Results: The response rate was 98% (n=42). A total of 38.1% of respondents reported having diagnosed at least one case of FASD and fewer than 10% of respondents stated that the knowledge regarding FASD among physicians in Israel was adequate. Developmental pediatricians were more likely to have diagnosed at least one case as compared to geneticists. During the period 1998–2007 the diagnosis of FASD appeared in the records of only 4 patients from the total number of 17 hospitals in Israel. During the same period only six patients were diagnosed at the HMO[2] within the public health care system.

Conclusions: Despite the accumulated knowledge on FASD in many countries and the increase in alcohol consumption in Israel, professionals' awareness of its potential damage is limited. Educational programs to increase physician awareness should accompany publicity campaigns warning the public of the dangers associated with alcohol consumption during pregnancy.

[1] FASD = fetal alcohol spectrum disorder

[2] HMO = health management organization

E. Atar, R. Avrahami, Y. Koganovich, S. Litvin, M. Knizhnik and A. Belenky

Background: Critical limb ischemia is an increasingly common condition that has high surgical morbidity and limited non-surgical options.  

Objectives: To evaluate the use of silicon carbide-coated Motion stents, as compared to reported data for bare metal stents, in elderly patients with infrapopliteal artery stenoses causing critical limb ischemia after failed or complicated percutaneous transluminal angioplasty.

Methods: Between January 2003 and March 2004, 41 stents were inserted into 17 consecutive patients (11 males, 6 females, mean age 82 years, range 75–93) following unsuccessful or complicated PTA[1]. Seven patients had one-vessel run-off, six had two-vessel and four had three vessel run-off. All patients suffered from CLI[2], had up to three lesions and more than one co-morbid condition, and were considered at high surgical risk. Silicon carbide-coated Motion coronary stents, 2.5–4 mm diameter and 25 and 30 mm length, were used. Pre-intervention assessment included clinical condition, ankle brachial index, Doppler ultrasound and digital subtracted angiography. Post-intervention evaluation included clinical condition, ABI[3], and Doppler ultrasound at 3, 6 and 12 months.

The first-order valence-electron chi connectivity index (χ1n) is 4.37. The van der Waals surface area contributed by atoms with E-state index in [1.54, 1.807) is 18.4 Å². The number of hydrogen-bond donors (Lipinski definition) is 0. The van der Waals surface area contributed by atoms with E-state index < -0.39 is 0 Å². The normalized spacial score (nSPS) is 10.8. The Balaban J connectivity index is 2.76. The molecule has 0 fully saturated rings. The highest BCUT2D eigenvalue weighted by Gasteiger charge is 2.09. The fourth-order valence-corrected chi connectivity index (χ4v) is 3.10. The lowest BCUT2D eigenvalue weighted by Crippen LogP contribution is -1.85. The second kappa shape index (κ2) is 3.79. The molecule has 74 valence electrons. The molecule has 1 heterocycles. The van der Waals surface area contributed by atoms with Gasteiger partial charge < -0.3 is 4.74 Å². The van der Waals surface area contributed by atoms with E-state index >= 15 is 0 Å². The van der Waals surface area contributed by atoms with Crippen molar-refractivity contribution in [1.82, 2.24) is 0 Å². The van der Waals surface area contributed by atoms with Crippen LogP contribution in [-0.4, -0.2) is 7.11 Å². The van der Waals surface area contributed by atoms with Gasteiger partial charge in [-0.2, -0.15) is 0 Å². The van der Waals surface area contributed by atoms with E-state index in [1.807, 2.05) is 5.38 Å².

Results: The technical success rate per lesion was 100% (41/41). Two patients died of unrelated causes after 2 and 8 months respectively. Primary patency rates with duplex ultrasound were 68.7% (11/16) at 3 months, 43.7% (7/16) at 6 months and 40% (6/15) after 12 months. Nine patients developed complete occlusion in 13 stents; three of these patients underwent a below-knee amputation and two patients a partial foot amputation. Re-intervention (PTA only) was performed in 7 patients (43.7%). Secondary patency rate was 81.2% (13/16) at 6 months and 60% (9/15) at one year. Mean ABI index had improved at 6 months from 0.32 to 0.67, and to 0.53 at one year. Clinical improvement was evident in 87.5% (14/16) at 6 months and in 66.6% (10/15) at one year.

Conclusions: Silicon carbide-coated stents are comparable to bare metal stents after 6 and 12 months in infrapopliteal interventions in CLI when stenting is indicated.


[1] PTA = percutaneous transluminal angioplasty

[2] CLI = critical limb ischemia

[3] ABI = ankle brachial index

J. Freire de Carvalho, R.M. Rodrigues Pereira and M.E. Gershwin

Approximately 1 in 31 people suffers from an autoimmune disease. The clinical care of patients with autoimmunity crosses multiple disciplines within pediatrics and internal medicine, including, for example, allergy-clinical immunology, rheumatology, nephrology, hematology, pulmonology and neurology. There are two major areas that are considered in the analysis of autoimmunity in human patients. The first of course is etiology and the second, and of even greater importance, is therapy. Towards that end, considerable attention has focused on the role of hematopoietic stem cell transplantation to either reverse or modulate autoimmune disease. Indeed, it is a field that has far more promise than premise based on a variety of issues, including economics, health care delivery, and obviously efficacy and safety. To put this in perspective, we have attempted to review some of the issues that pertain to this novel approach to the management of autoimmunity. Finally, we emphasize the need to incorporate basic research into therapeutic trials, a vacuum all too often present in clinical intervention.


G. Goldenberg, A. Eisen, N. Weisenberg and H. Amital